Here are the key coronavirus updates from the last 24-hours.

  • A further 32 people who tested positive for coronavirus have died in hospital in England, bringing the total number of confirmed deaths reported in hospitals to 30,471.
  • County Durham has seen a increase of 516 cases across 24-hours, the highest jump in the region.
  • Boris Johnson held a telephone conference with Cabinet members on Sunday as the Prime Minister prepares to bring in a new three-tier coronavirus restrictions regime, which is predicted result in the closure hospitality venues across the region under the tougher restrictions.
  • Under the three-tier system, different parts of the country would be placed in different categories, with areas in the highest level expected to face tough restrictions such as hospitality venues closing.
  • Tees Valley Mayor Ben Houchen is calling for more support for businesses crippled by coronavirus lockdown rules after he was told it is highly likely the whole of the Tees Valley will be placed into the second tier of restrictions, similar to those rules already in force in Middlesbrough and Hartlepool, when the new system comes into force. Northern leaders have expressed anger at the economic impact of further Covid restrictions in their areas as talks with the Government appeared tense.
  • Professor Peter Horby, a leading expert from the University of Oxford and chairman of the Government advisory group for new and emerging respiratory virus threats advisory group Nervtag, has warned that a second national lockdown is a possibility and said that stringent measures were needed now to to avoid it at all costs. Mr Horby told the BBC’s The Andrew Marr Show on Sunday that the country was in a “precarious position” with rising coronavirus case numbers, hospital admissions and deaths, particularly in parts of northern England were already starting to come under pressure.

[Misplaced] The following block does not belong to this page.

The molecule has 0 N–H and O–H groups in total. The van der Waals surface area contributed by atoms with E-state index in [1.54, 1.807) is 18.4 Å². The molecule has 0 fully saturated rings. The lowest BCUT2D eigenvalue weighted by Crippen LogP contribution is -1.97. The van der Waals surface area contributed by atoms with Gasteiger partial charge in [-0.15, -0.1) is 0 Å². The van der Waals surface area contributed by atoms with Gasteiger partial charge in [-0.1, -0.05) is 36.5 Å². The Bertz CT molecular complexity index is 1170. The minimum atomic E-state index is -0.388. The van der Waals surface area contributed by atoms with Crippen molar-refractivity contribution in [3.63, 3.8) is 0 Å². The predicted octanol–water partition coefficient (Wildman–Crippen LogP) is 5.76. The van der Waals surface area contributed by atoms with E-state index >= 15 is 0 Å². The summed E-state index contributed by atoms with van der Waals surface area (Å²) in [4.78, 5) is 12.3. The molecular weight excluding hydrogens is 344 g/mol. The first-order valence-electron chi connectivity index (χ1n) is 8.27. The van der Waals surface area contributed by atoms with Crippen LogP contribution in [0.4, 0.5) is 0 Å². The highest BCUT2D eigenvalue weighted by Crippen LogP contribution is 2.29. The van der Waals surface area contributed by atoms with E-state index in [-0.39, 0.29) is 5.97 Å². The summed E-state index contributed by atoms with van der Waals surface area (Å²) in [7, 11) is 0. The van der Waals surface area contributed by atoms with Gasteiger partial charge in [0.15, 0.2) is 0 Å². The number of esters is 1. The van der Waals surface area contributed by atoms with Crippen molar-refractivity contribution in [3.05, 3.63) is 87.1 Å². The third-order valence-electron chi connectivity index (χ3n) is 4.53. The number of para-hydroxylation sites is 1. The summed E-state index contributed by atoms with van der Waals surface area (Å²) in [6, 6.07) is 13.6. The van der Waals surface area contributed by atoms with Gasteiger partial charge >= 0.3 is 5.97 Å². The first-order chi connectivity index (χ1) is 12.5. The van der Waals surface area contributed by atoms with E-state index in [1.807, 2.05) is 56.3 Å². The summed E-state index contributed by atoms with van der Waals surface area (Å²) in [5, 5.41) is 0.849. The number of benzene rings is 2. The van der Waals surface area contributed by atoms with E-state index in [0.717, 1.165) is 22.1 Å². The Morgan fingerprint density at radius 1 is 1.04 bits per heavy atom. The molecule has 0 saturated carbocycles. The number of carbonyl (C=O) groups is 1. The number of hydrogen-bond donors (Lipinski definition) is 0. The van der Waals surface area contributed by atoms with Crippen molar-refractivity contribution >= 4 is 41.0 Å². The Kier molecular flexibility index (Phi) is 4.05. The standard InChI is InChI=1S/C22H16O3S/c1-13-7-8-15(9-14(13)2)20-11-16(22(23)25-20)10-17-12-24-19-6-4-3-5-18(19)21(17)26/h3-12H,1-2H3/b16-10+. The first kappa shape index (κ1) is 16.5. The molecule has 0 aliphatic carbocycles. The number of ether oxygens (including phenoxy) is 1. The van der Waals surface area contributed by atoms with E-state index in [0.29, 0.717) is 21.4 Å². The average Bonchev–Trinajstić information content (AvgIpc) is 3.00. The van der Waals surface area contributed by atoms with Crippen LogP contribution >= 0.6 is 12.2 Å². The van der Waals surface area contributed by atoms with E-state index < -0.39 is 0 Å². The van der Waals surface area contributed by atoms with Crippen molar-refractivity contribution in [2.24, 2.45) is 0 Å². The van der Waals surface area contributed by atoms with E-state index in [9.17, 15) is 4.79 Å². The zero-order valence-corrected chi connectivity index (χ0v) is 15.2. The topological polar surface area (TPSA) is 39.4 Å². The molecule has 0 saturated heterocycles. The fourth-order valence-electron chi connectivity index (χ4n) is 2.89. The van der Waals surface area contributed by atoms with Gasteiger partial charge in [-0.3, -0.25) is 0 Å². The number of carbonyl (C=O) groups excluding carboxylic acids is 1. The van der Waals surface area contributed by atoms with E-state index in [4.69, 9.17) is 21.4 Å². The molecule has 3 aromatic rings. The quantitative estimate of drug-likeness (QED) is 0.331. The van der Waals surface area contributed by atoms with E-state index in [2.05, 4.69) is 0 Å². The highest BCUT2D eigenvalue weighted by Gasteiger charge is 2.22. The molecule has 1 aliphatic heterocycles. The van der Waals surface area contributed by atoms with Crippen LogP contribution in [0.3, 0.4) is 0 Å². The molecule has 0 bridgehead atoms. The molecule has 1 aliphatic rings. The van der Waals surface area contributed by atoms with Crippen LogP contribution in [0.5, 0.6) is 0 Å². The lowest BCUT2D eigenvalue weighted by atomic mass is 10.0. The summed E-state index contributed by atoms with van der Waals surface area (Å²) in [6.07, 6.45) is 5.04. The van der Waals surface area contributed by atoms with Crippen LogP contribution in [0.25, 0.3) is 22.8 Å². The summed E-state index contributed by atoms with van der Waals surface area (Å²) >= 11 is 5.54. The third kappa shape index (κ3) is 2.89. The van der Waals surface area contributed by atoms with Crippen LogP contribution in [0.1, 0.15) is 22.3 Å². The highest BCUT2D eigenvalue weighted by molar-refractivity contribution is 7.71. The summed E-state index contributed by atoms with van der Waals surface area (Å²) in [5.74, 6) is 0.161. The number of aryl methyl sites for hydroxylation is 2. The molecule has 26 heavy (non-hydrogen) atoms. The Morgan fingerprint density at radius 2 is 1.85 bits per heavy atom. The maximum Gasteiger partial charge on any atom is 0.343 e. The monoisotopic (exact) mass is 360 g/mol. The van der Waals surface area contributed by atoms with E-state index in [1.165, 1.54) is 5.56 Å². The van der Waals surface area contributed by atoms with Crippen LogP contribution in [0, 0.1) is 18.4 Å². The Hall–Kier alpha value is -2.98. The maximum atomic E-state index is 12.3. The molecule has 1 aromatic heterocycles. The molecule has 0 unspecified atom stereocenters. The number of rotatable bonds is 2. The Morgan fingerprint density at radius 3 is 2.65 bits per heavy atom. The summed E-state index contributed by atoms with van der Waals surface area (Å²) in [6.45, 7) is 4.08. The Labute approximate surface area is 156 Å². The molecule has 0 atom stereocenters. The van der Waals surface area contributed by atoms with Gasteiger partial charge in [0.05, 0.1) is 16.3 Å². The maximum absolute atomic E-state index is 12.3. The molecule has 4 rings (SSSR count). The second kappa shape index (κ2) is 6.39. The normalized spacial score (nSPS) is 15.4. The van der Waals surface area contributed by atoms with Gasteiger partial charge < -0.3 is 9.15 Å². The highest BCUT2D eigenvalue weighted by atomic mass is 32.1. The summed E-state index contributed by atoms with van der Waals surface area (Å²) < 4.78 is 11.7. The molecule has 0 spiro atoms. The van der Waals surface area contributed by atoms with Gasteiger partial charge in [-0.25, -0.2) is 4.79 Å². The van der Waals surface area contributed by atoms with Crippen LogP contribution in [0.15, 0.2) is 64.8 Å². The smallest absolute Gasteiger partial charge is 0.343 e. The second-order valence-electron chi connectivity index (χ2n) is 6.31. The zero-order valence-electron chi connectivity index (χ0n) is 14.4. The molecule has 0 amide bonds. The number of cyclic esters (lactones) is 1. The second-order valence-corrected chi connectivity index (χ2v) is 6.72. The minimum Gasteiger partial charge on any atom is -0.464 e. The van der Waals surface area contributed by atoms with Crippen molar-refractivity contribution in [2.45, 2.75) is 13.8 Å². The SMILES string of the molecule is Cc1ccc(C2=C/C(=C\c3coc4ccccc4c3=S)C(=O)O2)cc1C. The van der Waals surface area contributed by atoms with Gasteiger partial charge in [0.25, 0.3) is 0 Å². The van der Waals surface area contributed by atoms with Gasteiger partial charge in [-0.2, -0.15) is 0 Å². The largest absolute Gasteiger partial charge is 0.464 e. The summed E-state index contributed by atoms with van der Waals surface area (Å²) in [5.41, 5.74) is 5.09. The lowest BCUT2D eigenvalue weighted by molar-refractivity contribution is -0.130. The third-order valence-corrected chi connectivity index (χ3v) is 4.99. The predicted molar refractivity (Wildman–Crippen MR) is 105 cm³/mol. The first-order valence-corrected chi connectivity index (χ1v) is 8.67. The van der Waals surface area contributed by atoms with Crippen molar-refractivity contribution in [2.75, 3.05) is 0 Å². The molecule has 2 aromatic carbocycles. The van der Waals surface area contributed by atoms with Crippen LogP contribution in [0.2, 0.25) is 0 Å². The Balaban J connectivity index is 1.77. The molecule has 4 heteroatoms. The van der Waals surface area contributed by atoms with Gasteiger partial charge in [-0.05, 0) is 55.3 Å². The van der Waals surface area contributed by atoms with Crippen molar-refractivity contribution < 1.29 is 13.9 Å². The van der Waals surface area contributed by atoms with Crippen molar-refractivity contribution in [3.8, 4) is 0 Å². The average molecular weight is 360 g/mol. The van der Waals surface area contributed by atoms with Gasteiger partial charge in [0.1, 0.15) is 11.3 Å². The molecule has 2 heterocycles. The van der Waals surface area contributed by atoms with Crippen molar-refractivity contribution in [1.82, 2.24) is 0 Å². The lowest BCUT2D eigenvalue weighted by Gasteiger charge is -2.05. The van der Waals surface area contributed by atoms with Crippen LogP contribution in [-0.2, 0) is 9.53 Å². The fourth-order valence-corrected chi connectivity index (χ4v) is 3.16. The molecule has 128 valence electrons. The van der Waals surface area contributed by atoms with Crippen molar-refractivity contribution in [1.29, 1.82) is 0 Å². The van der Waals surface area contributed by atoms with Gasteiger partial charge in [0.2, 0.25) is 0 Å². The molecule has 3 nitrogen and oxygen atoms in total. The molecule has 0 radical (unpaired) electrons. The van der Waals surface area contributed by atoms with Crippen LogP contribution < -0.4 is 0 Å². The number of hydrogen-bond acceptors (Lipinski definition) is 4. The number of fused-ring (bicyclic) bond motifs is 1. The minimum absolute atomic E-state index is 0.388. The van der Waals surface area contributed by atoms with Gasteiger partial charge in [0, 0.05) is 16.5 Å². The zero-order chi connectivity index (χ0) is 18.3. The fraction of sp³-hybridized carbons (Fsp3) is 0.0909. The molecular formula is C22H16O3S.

• Newcastle University, which has recently come underfire for its rapid rise in cases, hit back at claims of a “lack of leadership and lack of responsibility”, after more than 1,000 of its students tested positive for Covid-19 in a week. The Newcastle branch of the University and Colleges Union (UCU) have accused management of failing to take health and safety responsibilities “sufficiently seriously” and said the outbreak was “entirely predictable and preventable”. A Newcastle University spokeswoman said: “The university has worked tirelessly over the past few months to ensure our campus is Covid-secure and ready for colleagues and students to return safely to campus. “Trade union representatives have been a key part of our Emergency Management Team which has met regularly over the past six months to ensure the health, safety and wellbeing of our whole university community remains our number one priority. "We have a team of highly trained and experienced occupational health and safety and business continuity advisors who have developed and implemented a range of measures and guidelines to control the risk of transmission of Covid-19. “As a result, many teams are already back on campus, keeping the university open and conducting face-to-face teaching for courses such as medicine and dentistry. “Like many universities, we have seen a significant rise in the number of cases among our students. The overwhelming majority of these cases are from infections acquired within social and residential settings and we have no evidence to date that there is any transmission in ‘on campus’ work environments."
  • It was revealed from the National Police Chiefs' Council that 1,900 fines have been handed out in North-East and North Yorkshire for flouting Covid lockdown rules.